Select a primary language to get the most out of our Journal pages:
English 日本語 Español Português

We have made a lot of improvements to our Journal section pages. Please send your feedback to editor@DiscoverNikkei.org!

Trouble on Temple Street: An Officer Ellie Rush Mystery

Chapter 2

“You’ll have to leave the premises,” I tell my best friend Nay Pram as I direct people away from the dead body covered in a furry blue costume. My voice goes into law enforcement mode, and she’s not having it.

She flashes her press pass at me.

I squint. “You’re not 120 pounds.” And she has never been, as long as I have known her.

“This is what I get for bringing your stuff over from Osaka’s?” She hands me my backpack. I grunt my thanks while taking out my now slightly wrinkled LAPD shirt and pulling it on.

“Stand over there with the rest of them, then.” I point to where I’ve directed the rest of the crowd—about three yards away from the Go For Broke monument and the fallen cosplayer. “And don’t touch anything.”

I try to register everything that I’ve seen. I take out my phone. It’s 7:25 p.m. and it’s about dusk in Los Angeles. I start taking a few photos and make some quick notes. Little Tokyo, just south of Temple Street.

“Who discovered the body?” I ask the crowd of about ten.

The guy who led me here from the ramen shop tentatively raises his hand.

“What was your name again?”

He adjusts his large, black framed glasses. “Kyle Schaup. I volunteer at the koban.”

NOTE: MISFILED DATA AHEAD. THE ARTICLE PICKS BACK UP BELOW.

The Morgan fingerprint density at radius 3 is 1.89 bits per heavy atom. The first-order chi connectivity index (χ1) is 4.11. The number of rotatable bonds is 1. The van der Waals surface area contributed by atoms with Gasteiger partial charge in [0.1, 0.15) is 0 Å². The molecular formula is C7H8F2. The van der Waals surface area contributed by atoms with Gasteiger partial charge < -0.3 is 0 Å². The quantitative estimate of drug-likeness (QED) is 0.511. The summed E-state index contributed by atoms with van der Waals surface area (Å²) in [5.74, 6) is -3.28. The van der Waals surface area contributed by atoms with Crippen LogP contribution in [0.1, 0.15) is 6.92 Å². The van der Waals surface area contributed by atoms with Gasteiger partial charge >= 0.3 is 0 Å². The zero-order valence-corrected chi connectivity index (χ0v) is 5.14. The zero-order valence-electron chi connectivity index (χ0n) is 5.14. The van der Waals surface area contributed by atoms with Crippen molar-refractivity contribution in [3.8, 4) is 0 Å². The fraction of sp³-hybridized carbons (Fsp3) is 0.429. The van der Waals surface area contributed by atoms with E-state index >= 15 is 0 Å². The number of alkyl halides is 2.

The doctor who was attending the man seems eager to leave. His hands are bloodied from the dead man’s chest wound and he holds them awkwardly away from his body. “I’m late for an engagement. Can I leave?”

I ask to see his identification and type in his name and contact information into my phone.

The paramedics have arrived with their trauma kits but it’s too late. A couple of black-and-whites then drive into the parking lot surrounding the monument. Out of the squad car come officers Azusa and Boyd. They are from my same station, and definitely not among my favorite people.

“We’ll take it from here, Rush,” Boyd says to me while Azusa frowns at my wrinkled shirt and disarrayed hair, freed from my work bun.

“I thought that you were off-duty,” Azusa says.

“I am, but a citizen called me in.”

I hate their cockiness. Azusa is a P2, Police Officer II, but Boyd has just been promoted to P3. Yeah, I may patrol my area on a bicycle, but that doesn’t mean I’m any less than them. At least that’s what my boyfriend, Cortez Williams, keeps reminding me.

The doctor tries to leave but they stop him. “But she said that I can go,” the doctor says, but Azusa says something like what I say doesn’t matter.

One of the assistant coroners comes on the scene and I know that homicide detectives are not far behind.

Nay, fearless as ever, goes up to Boyd to get more information. After receiving a few answers to her questions, she returns to my side. She senses that my ego is bruised but pretends that nothing is wrong. “Drinks at Far Bar?”

I nod. Why not?

As we make our way to the bar on First Street, we pass the pile of trash on the edge of the monument. I notice that the pancake, which had once curiously topped the trash, is now gone.

* * * * *

I order a Sapporo on draft and Nay goes fancy with a French martini. “Can’t resist the pineapple,” she tells me.

“So what did they say?” I feel foolish asking my journalist friend about what my colleague, a uniformed officer, had to report.

“The usual bull. You know how cops are. I’m supposed to call the Public Information Office tomorrow morning to get an official statement.”

“I guess the victim went to Anime Expo.”

“Well, yeah. It’s not like you see Doraemon around everyday.”

“Dry-mom?”

“My God, Ellie, you have to get with it. You’re the one who’s part Japanese, after all.”